Thursday 16 October 2008

Social graces gone askew

The Believers, by Zoë Heller (Fig Tree)

Ah, the age old quandary of how to follow one’s last novel – when that one was so popular that it was swiftly translated into 23 or so languages and adapted into a film. Heller employs two tactics here: the first is to wait a really long time (five years), perhaps in hope of creating some distance and such. And the second tactic: whatever made your last book famous, don’t do it with the new one.

Whereas Notes on a Scandal employed the services of an embittered yet wryly perceptive narrator, The Believers casts a wider net, this time opting for a third person narration which cunningly absorbs the conflicting perspectives of the assorted characters whose lives it intersects.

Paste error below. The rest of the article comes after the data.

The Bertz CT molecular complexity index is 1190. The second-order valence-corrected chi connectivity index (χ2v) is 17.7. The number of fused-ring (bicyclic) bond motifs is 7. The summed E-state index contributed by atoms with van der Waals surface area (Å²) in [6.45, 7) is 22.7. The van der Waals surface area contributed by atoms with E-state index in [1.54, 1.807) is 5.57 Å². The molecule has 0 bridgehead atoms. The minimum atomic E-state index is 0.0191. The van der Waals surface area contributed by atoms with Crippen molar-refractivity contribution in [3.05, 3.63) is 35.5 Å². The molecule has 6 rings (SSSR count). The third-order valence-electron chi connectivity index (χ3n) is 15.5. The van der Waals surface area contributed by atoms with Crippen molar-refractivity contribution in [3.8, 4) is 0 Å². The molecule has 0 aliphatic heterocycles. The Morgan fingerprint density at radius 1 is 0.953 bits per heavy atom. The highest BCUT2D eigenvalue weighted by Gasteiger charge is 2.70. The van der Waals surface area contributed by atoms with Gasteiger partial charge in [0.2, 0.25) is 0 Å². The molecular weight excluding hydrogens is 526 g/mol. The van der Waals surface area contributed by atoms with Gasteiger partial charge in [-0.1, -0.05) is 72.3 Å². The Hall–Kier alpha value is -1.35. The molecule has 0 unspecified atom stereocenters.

Audrey has been married to Joel, a lawyer vaguely notorious for his left-wing sensibilities and controversial clients, for forty odd years. In the course of their marriage she has both adopted and adapted her spouse’s socialist stance; both have inflicted their radical political views on their three children, to varying effect. The eldest, Karla, has endured a rather lacklustre but dutiful marriage to a union activist who treats her with tired condescension at every turn; Rosa has returned from four years in Cuba, wherein her radical ideals have faded into quiet disillusion. To recover from this loss, she has made tentative steps into Orthodox Judaism, seemingly seeking a more spiritual belief system which evokes numerous challenges alongside a sense of solace. Added to the mix, almost as an afterthought, is Lenny, the son whose adoption stemmed from Joel’s misguided attempt to subvert the standard family unit into something supposedly more tribe-like. Lenny’s life is a paint-by-numbers sequence of drug abuse and rehabilitation.